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The world spun before Becky Lockhart's eyes a few days before Thanksgiving. She chalked up her sudden vertigo to an inner-ear infection.

About seven weeks later, Lockhart could barely speak or swallow and University of Utah neurologist Jennifer Majersik told her she wouldn't live much longer.

At that point, Majersik believes Lockhart could understand that she was dying, but she likely had lost the mental ability to comprehend what was killing her.

That's how fast Creutzfeldt-Jakob disease strikes people in the prime of their lives. Lockhart, 46, died at her home in Provo on Saturday just weeks after her historic legislative career came to a close. She was the first woman to serve as speaker of the Utah House.

There are a few types of this disease, known as CJD for short. Majersik believes Lockhart had the most common form, which strikes with no known cause. Medical professionals have no way to treat it. It hits one out of every 1 million people, and it is always fatal.

"One phrase we use is 'relentless progression.' There is no stopping it," said Majersik, who heads the U.'s Division of Vascular Neurology and sought to educate the public about the disease at a news conference sanctioned by Lockhart's family. "I wouldn't worry about it in the sense that you are going to catch it or develop it because you can't do anything about it. You can't bring this on by stress, travel, good or bad living. Diet won't prevent it. It just is what it is."

CJD is caused by prion proteins forming abnormally and replicating quickly, causing the brain to turn pocketed and spongy. People often are dizzy or confused in the earliest stages and in a matter of months, they can't move or eat or talk. Their brains and their bodies shut down.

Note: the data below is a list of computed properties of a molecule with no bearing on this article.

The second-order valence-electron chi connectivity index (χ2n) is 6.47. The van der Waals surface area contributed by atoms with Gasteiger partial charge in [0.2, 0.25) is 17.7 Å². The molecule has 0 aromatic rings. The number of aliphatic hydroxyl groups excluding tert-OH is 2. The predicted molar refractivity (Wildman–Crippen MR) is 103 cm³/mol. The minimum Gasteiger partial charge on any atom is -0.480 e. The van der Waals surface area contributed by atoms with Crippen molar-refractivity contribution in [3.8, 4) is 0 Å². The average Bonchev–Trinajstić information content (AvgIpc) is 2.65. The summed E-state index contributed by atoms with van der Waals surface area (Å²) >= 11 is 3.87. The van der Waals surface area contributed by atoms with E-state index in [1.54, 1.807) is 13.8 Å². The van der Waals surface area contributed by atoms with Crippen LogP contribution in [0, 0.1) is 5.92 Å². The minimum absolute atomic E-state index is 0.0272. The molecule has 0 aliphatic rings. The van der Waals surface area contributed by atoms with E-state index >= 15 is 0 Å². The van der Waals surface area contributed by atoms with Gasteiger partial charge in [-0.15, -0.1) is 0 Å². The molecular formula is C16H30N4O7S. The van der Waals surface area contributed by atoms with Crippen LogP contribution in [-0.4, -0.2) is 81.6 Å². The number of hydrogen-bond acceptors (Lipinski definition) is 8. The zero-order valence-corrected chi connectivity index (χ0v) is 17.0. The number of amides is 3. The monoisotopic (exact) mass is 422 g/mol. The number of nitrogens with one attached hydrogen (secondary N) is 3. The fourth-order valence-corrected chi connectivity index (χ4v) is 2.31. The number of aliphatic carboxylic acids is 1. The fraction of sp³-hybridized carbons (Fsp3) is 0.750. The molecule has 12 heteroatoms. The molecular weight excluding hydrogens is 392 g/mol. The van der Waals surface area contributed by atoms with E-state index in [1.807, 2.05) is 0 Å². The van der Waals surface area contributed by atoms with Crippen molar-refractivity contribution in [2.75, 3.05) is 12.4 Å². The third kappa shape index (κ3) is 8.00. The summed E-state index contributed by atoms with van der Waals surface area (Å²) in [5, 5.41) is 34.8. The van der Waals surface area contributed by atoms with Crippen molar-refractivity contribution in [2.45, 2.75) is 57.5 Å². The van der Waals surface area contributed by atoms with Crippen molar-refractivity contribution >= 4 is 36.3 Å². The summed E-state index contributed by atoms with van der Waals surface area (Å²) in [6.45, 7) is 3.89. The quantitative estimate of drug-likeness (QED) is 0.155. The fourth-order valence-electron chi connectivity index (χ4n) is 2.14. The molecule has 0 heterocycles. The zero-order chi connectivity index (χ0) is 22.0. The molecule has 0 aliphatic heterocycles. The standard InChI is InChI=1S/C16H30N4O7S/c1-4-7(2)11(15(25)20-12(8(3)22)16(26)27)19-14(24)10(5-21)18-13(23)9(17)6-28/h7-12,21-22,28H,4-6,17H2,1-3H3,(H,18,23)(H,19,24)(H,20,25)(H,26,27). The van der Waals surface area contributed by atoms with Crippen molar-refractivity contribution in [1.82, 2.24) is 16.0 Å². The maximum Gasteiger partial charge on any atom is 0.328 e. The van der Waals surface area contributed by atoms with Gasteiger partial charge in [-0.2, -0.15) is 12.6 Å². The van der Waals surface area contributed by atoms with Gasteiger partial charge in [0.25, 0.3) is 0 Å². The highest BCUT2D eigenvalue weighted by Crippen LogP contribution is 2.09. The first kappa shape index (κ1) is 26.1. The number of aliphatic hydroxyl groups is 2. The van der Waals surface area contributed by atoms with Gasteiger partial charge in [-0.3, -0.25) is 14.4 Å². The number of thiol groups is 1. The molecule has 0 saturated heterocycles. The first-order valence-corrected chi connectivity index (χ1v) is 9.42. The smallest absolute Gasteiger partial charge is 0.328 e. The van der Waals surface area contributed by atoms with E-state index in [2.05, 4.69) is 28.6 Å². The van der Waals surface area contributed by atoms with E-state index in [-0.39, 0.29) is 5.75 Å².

Medical experts will conduct an autopsy and examine Lockhart's brain tissue to verify that she had classic CJD, which accounts for 85 percent of all known cases. In about 15 percent of cases, the disease is genetic.

And even rarer is a variant of CJD known as "mad cow disease," obtained by eating tainted meat. No cases of mad cow have originated in the United States. Majersik said, based on body scans and blood and spinal fluid tests, that she's confident Lockhart had classic CJD.

Back in late November and early December, when Lockhart thought she just had a persistent ear infection, she traveled to Arizona and then Washington, D.C., for events with the National Conference of State Legislatures. While in D.C., she met with some of Utah's members of Congress, including Rep. Jason Chaffetz, R-Utah.

Chaffetz went to shake Lockhart's hand, but she waved him off, saying she was a little under the weather.

"She made it sound like perhaps a head cold," Chaffetz said. "Obviously no one knew how severe it was."

From Washington, Lockhart went to New York City. Her close friend, Utah state Sen. Curt Bramble, R-Provo, made the same trip and noticed that Lockhart started getting disoriented as well as dizzy. That's when they knew something was seriously wrong.

Lockhart's family brought her to University Hospital on Jan. 5 and, after a battery of tests, Majersik diagnosed her the next day. With no way to treat the disease, Lockhart eventually returned to her home, where she spent the next 10 days until she died.

As family members sought to learn about the disease, Majersik told them that Utah mandates tracking of each case. The state has recorded five such deaths since 2010. Some states don't track CJD.

"As a nation, we could do a better job having surveillance for this disorder, so we can understand it better. As an example there is not mandatory reporting in every state for this disorder," she said. "We could have national policies. The family and I have talked a lot about those issues."

The family may well take up that cause, but that is a decision for another time, said family spokesman Joe Pyrah.

"The family is grieving, but maybe that is something they will look at down the road," he said. But the family wanted Majersik and Bramble to explain what happened to Lockhart, with the hope that talking about it may make a difference.

"They are hoping it advances knowledge, advances education and maybe advances medical treatments down the road," Pyrah said.

The family has yet to release plans for Lockhart's funeral.